INC, Grace Poe, and other graceless spectacles

Marian Pastor Roces
'Opportunism – especially for the purpose of rabble rousing – is not acceptable.'

Senator Grace Poe and the Iglesia ni Cristo (INC) similarly mangle reason to try to wriggle out of a tight spot. (READ: Binay, Poe: INC members ‘protecting their faith’)

Brazenly, Poe, her mother the actress—as well as the Senator’s attackers—all manipulate the flow of discussion to the legal technicalities of the citizenship and residency issues against her. They have thus far deflected the bigger questions about the Senator’s ethical character.

Brazenly, the INC manipulates the flow of discussion to the principle of separation of church and state. By twisting the principle to mean its opposite (that churches should be sealed off from the law), the church deflects the bigger questions about its long history of political brokerage. 

Both are shameless, graceless spinmeisters. Or employ expensive ones.

Both use drama to fan sentiment and muffle thinking around their display of righteous indignation.

As though deeply offended by rough power players, they assume the public does not see them as rough power players.

They are wrong. The public can divine spin.

When Susan Roces and Grace Poe feign offense at what they say is an attack on foundlings — “Never ko siyang tinawag na adopted, never ko siyang tinawag na ampon (I never called her adopted or a foundling) How dare them use that word!” says the Sampaguita star with competent acting skills — they take on and milk the victim/kawawa role.

As another generation used to say: Pang-FAMAS ang acting.

When INC refuses inquiry into possible institutional corruption by turning a constitutional principle on its head and painting itself the injured party of a state that will not let them be, takes on and milks the victim/kawawa role.

The kawawa position of course plays to populist politics. The appeal for emotional and political support against enemies whom they portray as brutal – is of course pure cynicism.

And it is a cynical Poe who purloins the moral aura of Jesse Robredo by, again, saying that technically-speaking, the issue of citizenship against both are the same.

So it needs reiterating: Jesse Robredo did not renounce Filipino citizenship.

The question Poe needs to answer is why she renounced Philippine citizenship.

Why she has not made a public statement about the citizenship of her husband and children.

Why she vowed allegiance to the American flag. 

And those who are salivating after Grace’s political potential need to ask her to spell out how a former American will embody and act on the Philippines’ sovereign interests, without going back to the 1950’s Sampaguita Pictures all-too-American perspective of the world.

The victim position suits INC at the moment, facilitating its projection in the public mind of an authoritarian State that will not allow them religious freedom. Demanding that the principle of separation of church and state be interpreted as protection from criminal investigation and possible prosecution, INC refuses to acknowledge its location in a secular state.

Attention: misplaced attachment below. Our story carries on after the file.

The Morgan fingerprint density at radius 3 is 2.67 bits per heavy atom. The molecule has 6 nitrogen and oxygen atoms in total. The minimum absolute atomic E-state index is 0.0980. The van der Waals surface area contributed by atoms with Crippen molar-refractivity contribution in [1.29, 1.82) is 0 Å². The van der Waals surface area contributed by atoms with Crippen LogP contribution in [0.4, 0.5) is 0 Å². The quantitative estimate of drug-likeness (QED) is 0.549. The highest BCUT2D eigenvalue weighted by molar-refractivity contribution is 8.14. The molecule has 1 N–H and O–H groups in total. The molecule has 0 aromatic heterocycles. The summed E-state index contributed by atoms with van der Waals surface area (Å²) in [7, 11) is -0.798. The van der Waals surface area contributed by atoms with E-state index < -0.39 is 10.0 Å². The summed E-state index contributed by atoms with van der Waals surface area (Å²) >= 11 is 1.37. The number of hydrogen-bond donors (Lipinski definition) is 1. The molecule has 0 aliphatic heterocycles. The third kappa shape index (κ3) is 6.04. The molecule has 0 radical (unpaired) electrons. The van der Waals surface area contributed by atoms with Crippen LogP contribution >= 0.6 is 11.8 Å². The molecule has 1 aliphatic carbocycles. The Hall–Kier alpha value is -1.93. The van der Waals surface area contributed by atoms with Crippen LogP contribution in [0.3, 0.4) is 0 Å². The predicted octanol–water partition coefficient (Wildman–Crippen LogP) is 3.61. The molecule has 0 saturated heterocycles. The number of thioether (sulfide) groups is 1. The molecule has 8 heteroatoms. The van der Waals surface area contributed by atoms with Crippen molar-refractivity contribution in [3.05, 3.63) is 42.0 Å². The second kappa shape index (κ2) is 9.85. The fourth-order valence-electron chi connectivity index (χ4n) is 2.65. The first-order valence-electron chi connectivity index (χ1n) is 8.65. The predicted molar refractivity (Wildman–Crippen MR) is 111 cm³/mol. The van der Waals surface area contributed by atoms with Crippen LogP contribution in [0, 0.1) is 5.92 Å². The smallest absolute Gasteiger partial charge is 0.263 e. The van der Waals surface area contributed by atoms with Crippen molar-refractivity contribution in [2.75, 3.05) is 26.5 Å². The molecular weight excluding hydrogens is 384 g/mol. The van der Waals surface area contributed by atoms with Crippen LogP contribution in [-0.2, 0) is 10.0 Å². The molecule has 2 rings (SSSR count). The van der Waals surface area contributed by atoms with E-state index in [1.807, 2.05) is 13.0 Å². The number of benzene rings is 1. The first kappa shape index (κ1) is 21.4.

Ang mga taong yan, ang dinedepensahan ay kanilang paniniwala. Nirerespeto natin ‘yan at kailangan pangalagaan din ang kanilang karapatan,” asserts Poe.

(Those people are only defending their faith. We respect that, and we should also respect their rights.)

But the INC is defending the belief — kanilang paniniwala — that matters internal to the Church should be beyond the law.

How can a senator of the land “respect” the right to be beyond the law? This is the transactional reasoning of a woman who thinks citizenship is a dress to be put on or discarded according to opportunity.

The postcolonial choice to have multiple allegiances and identities belongs to those who will not seek to be top leader of a nation. Top positions require a lifetime of unwavering commitment to that nation. Thus, the constitutional provisos on residency for candidates for public office — provisos which were written not merely as technical hoops but as expression of a political ethos that defines the nation. 

INC may well be a solid, sensible church. Poe may well be a solid, sensible leader. But neither is allowed disrespect for the political ethos enshrined in the Constitution. 

Neither gets a free pass out of demonstrating faith in a precise moral compass, guiding their actions. They are not allowed to dodge serious questions about how they interpret the Constitution. 

The twisting of reason for political effect is the province of spin doctors. Stepping up to the light of the highest ethical standards is the domain of leaders of the separate domains of church and state. 

The separation of church and state, which was in place in the 1898 Philippine Constitution, and which has thus made the Philippines the earliest social experiment in democracy in Asia, is not to be worn as though a dress to be put on or discarded, inside-out or outside-in according to opportunity.

Opportunism —especially for the purpose of rabble rousing — is not acceptable.

To submit to criminal investigation and possible prosecution by the Department of Justice (DOJ) IS the expression of separation of Church and State. Otherwise it is Fundamentalism.

To submit to a public call for evidence of ethical political thought that reasons ably about the role of citizenship in the quest for the presidency, IS the question to be answered. Otherwise it is showbiz. –  

Marian Pastor Roces is a Cultural Studies scholar, an institutional critic, and curator.